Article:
I also try and eat something immediately before the race start – usually fruit.
- During the race
My basic rule is to avoid processed sugar as much as possible for the first 12 hours of a race. I will eat lots of dried and fresh fruit and plain salted crisps. As the race progresses, I will introduce cereal bars and biscuits, and eventually other sugar-rich foods including children’s sweets (you can get 5 packets of sweets at 120-150 calories per packet for just £1 at ASDA) but check for the calorie content as not all packets of sweets are as high in calories as others. Jelly (Jello for American readers) is another good option and again, make sure that you don’t accidentally buy low calory jelly.
I try to avoid Coke and chocolate until at least the 12 hour mark, after which I will consume both regularly, although in multi-day races I try to limit the Coke and chocolate for as long as I can.
As mentioned, I also prefer not to consume sports supplements, but that is mainly because of the expense.
For most races I take my own food. In a race with checkpoints I will pre-pack my food into numbered plastic bags so that at each checkpoint all I need to do is grab the appropriately numbered plastic bag from my drop-bag and get moving again with very little wasted time at the checkpoint. I will often also include other things in my food bags such as my head-torch or battery charger for the checkpoint that I’m going to arrive at just before I expect to need those items.
I also like to stop at a McDonalds if I pass one during a race as well as ice-cream vans and various other shops.
In multi-day track races (and even in 24 hours races) hygiene may not be an important consideration for many athletes and the last thing you want is to consume food from the food table that another athlete has picked up and then dropped back on to the table, and then end up with a tummy bug (or worse) from eating contaminated food. So I prefer to eat my own food.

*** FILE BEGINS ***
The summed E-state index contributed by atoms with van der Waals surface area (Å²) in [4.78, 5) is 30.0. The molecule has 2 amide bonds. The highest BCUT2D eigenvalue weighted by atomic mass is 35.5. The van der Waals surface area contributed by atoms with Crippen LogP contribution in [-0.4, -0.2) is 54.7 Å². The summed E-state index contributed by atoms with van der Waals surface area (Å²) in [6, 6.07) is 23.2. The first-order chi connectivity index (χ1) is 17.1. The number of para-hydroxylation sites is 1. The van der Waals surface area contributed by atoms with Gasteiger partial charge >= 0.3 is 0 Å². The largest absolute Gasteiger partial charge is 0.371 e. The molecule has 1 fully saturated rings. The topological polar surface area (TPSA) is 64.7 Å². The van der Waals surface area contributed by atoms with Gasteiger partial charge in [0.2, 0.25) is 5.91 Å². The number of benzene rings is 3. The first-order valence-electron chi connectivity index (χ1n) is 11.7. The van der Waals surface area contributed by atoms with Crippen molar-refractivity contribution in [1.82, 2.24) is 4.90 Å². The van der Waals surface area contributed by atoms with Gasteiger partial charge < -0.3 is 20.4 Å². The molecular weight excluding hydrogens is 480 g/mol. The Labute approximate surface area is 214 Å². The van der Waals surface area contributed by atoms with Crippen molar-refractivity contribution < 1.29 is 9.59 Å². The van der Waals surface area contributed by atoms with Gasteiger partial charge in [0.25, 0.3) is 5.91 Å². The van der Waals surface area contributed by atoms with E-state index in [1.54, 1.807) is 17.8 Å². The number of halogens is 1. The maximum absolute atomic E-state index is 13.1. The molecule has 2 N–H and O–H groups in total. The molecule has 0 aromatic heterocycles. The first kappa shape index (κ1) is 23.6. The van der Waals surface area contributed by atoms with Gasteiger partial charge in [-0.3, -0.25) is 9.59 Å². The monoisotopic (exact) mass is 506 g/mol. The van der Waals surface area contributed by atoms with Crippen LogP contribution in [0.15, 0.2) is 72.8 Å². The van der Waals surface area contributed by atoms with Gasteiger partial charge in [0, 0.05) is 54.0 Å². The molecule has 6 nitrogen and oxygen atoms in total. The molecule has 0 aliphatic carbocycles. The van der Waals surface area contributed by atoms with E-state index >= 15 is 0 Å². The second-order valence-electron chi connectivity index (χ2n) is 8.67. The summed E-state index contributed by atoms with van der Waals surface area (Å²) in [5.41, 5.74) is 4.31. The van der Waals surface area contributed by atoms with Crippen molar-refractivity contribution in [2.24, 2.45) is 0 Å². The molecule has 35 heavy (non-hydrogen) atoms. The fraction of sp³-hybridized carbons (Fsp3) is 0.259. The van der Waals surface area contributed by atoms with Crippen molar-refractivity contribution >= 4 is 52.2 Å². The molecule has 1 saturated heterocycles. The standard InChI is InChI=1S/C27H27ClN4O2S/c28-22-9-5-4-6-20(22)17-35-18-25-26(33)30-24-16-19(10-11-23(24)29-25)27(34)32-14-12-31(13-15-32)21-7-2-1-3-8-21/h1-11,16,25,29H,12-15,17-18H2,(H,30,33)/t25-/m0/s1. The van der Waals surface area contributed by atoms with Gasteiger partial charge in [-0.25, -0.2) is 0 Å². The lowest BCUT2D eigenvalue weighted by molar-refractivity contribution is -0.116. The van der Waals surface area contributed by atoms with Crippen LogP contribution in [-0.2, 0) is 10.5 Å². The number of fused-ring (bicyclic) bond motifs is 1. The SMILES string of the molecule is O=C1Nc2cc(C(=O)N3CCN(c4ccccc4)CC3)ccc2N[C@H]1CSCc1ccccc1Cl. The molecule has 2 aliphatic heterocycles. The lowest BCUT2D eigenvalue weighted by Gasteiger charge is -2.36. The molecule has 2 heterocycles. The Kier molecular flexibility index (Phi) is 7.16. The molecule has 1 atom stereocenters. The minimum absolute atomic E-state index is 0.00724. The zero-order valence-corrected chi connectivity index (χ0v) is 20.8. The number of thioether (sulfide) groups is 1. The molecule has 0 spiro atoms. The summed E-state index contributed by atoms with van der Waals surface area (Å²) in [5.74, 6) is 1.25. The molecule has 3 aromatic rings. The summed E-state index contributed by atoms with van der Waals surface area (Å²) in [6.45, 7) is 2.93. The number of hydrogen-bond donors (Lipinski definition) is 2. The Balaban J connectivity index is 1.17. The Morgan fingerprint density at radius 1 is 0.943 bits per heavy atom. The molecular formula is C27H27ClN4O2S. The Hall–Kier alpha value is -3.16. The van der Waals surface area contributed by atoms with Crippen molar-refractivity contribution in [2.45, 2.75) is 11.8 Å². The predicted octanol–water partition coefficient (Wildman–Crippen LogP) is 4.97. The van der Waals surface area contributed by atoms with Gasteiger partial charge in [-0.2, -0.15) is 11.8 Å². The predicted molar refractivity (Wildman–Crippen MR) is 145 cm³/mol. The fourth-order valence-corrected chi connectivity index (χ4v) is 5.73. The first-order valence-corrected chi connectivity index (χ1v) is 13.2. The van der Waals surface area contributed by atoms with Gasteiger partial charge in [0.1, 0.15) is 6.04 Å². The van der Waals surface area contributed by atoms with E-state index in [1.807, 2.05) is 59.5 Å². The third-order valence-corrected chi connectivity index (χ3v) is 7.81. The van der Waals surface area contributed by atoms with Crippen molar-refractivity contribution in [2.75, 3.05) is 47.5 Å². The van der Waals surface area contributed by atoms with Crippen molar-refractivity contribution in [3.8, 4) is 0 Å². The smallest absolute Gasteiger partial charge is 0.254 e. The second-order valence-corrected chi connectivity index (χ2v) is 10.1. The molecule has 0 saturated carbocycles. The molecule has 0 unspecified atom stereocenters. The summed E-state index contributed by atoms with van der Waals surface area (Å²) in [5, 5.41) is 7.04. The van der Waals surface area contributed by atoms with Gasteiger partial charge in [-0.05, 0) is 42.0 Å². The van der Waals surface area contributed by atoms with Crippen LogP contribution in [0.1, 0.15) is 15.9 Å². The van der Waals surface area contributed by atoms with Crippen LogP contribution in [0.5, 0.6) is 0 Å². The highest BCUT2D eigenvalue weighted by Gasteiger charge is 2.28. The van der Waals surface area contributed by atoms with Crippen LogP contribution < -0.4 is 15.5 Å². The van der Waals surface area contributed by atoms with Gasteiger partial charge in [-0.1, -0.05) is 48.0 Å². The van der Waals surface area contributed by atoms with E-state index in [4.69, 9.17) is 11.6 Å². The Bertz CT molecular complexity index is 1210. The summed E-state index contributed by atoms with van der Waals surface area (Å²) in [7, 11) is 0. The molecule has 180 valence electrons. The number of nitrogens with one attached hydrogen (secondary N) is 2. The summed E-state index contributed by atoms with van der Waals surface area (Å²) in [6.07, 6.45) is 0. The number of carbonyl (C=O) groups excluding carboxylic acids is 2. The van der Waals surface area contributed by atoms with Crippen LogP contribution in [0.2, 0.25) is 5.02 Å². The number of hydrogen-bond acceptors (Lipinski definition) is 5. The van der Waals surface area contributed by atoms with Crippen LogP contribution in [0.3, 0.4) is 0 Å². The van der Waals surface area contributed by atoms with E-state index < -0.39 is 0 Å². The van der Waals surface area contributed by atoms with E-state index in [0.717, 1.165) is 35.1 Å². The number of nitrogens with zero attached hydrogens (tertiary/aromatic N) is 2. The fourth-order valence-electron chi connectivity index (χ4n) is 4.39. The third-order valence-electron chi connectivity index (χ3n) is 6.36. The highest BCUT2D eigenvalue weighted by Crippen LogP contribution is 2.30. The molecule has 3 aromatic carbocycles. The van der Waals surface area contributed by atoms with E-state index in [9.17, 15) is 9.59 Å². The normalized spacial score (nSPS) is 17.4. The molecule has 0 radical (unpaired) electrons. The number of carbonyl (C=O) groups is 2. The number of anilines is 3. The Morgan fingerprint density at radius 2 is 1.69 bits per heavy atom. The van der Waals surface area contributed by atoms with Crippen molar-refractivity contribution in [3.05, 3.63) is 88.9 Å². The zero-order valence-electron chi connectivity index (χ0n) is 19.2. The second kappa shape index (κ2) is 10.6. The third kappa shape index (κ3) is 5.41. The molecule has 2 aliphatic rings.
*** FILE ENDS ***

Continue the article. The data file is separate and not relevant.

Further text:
In the week after a race I consume all my left-over race food, or ‘party food’ as my wife calls it.
Some other ultra-distance racewalking websites that you might find interesting include:
- UK Centurions website: https://centurions1911.org.uk/
This is the website of the UK Centurions. To qualify as a Centurion you must walk 100 miles in under 24 hours at a designated qualifying race.
- Centurions Worldwide: http://www.centurionsworldwide.org.uk/index.html
This website is maintained by Centurion and multi-day racewalker, Kathy Crilley and includes a wealth of information about ultra-distance racewalking.
- Walk 100 miles in 24 hours: https://www.walk100miles24hours.com/
This website is run by Rob Robertson who is one of 8 people to have achieved Centurion status in all six countries that currently have Centurion walking clubs.
- NZ Centurions website: https://www.nzcenturions.nz/
And for any New Zealanders reading this article, I’m responsible for the NZ Centurions website.
For the time-being, I think that covers everything. But please feel welcome to comment below if you have any additional thoughts that might be of interest to people who read this article in the future, or if you have any questions that I might be able to answer.
Thanks for reading,